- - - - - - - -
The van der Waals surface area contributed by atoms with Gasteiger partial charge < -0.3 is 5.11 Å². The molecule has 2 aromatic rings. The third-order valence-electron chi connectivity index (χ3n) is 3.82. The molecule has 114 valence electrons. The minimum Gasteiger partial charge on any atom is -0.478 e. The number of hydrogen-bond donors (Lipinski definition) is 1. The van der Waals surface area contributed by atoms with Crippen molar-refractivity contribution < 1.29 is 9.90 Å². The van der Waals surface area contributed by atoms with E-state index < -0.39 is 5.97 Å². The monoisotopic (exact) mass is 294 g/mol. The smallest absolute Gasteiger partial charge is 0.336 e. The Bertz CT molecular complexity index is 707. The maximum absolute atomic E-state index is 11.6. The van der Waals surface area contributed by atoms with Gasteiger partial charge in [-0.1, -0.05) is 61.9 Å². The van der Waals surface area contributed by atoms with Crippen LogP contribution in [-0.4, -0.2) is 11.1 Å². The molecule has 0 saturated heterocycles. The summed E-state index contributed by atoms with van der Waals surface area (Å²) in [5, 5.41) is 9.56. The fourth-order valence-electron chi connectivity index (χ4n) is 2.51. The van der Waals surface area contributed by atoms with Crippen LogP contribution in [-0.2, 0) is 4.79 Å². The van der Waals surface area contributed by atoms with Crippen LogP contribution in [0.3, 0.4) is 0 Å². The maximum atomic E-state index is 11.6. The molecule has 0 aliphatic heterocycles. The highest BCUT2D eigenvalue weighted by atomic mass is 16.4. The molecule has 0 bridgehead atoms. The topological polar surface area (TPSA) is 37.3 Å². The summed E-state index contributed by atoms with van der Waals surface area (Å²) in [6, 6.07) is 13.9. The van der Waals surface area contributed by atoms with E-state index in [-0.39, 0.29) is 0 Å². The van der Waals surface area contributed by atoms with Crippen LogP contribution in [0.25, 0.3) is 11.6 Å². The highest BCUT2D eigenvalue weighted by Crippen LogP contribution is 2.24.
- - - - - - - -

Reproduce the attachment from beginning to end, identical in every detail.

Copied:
The van der Waals surface area contributed by atoms with Gasteiger partial charge < -0.3 is 5.11 Å². The molecule has 2 aromatic rings. The third-order valence-electron chi connectivity index (χ3n) is 3.82. The molecule has 114 valence electrons. The minimum Gasteiger partial charge on any atom is -0.478 e. The number of hydrogen-bond donors (Lipinski definition) is 1. The van der Waals surface area contributed by atoms with Crippen molar-refractivity contribution < 1.29 is 9.90 Å². The van der Waals surface area contributed by atoms with E-state index < -0.39 is 5.97 Å². The monoisotopic (exact) mass is 294 g/mol. The smallest absolute Gasteiger partial charge is 0.336 e. The Bertz CT molecular complexity index is 707. The maximum absolute atomic E-state index is 11.6. The van der Waals surface area contributed by atoms with Gasteiger partial charge in [-0.1, -0.05) is 61.9 Å². The van der Waals surface area contributed by atoms with Crippen LogP contribution in [-0.4, -0.2) is 11.1 Å². The molecule has 0 saturated heterocycles. The summed E-state index contributed by atoms with van der Waals surface area (Å²) in [5, 5.41) is 9.56. The fourth-order valence-electron chi connectivity index (χ4n) is 2.51. The van der Waals surface area contributed by atoms with Crippen LogP contribution in [-0.2, 0) is 4.79 Å². The van der Waals surface area contributed by atoms with Crippen LogP contribution in [0.3, 0.4) is 0 Å². The maximum atomic E-state index is 11.6. The molecule has 0 aliphatic heterocycles. The highest BCUT2D eigenvalue weighted by atomic mass is 16.4. The molecule has 0 bridgehead atoms. The topological polar surface area (TPSA) is 37.3 Å². The summed E-state index contributed by atoms with van der Waals surface area (Å²) in [6, 6.07) is 13.9. The van der Waals surface area contributed by atoms with E-state index in [-0.39, 0.29) is 0 Å². The van der Waals surface area contributed by atoms with Crippen LogP contribution in [0.25, 0.3) is 11.6 Å². The highest BCUT2D eigenvalue weighted by Crippen LogP contribution is 2.24.